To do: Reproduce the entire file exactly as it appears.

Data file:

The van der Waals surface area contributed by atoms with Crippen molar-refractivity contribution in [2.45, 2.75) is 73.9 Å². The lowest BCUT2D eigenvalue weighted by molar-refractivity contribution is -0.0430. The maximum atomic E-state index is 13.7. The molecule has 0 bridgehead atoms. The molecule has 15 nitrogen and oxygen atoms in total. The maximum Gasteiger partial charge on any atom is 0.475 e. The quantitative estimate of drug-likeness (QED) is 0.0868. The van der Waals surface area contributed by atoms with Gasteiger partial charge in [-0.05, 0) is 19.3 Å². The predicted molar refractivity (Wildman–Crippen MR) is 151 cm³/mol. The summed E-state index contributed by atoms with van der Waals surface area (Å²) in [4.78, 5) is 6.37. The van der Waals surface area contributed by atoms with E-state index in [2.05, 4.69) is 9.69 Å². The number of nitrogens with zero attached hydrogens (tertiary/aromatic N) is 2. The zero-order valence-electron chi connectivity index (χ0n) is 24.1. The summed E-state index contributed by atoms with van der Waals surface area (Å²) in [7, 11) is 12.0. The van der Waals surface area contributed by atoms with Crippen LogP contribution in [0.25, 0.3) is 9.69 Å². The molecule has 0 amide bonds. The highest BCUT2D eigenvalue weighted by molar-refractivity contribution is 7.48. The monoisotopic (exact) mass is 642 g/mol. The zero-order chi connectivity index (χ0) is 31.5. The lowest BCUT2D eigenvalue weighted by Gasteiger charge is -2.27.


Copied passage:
The van der Waals surface area contributed by atoms with Crippen molar-refractivity contribution in [2.45, 2.75) is 73.9 Å². The lowest BCUT2D eigenvalue weighted by molar-refractivity contribution is -0.0430. The maximum atomic E-state index is 13.7. The molecule has 0 bridgehead atoms. The molecule has 15 nitrogen and oxygen atoms in total. The maximum Gasteiger partial charge on any atom is 0.475 e. The quantitative estimate of drug-likeness (QED) is 0.0868. The van der Waals surface area contributed by atoms with Gasteiger partial charge in [-0.05, 0) is 19.3 Å². The predicted molar refractivity (Wildman–Crippen MR) is 151 cm³/mol. The summed E-state index contributed by atoms with van der Waals surface area (Å²) in [4.78, 5) is 6.37. The van der Waals surface area contributed by atoms with E-state index in [2.05, 4.69) is 9.69 Å². The number of nitrogens with zero attached hydrogens (tertiary/aromatic N) is 2. The zero-order valence-electron chi connectivity index (χ0n) is 24.1. The summed E-state index contributed by atoms with van der Waals surface area (Å²) in [7, 11) is 12.0. The van der Waals surface area contributed by atoms with Crippen LogP contribution in [0.25, 0.3) is 9.69 Å². The molecule has 0 amide bonds. The highest BCUT2D eigenvalue weighted by molar-refractivity contribution is 7.48. The monoisotopic (exact) mass is 642 g/mol. The zero-order chi connectivity index (χ0) is 31.5. The lowest BCUT2D eigenvalue weighted by Gasteiger charge is -2.27.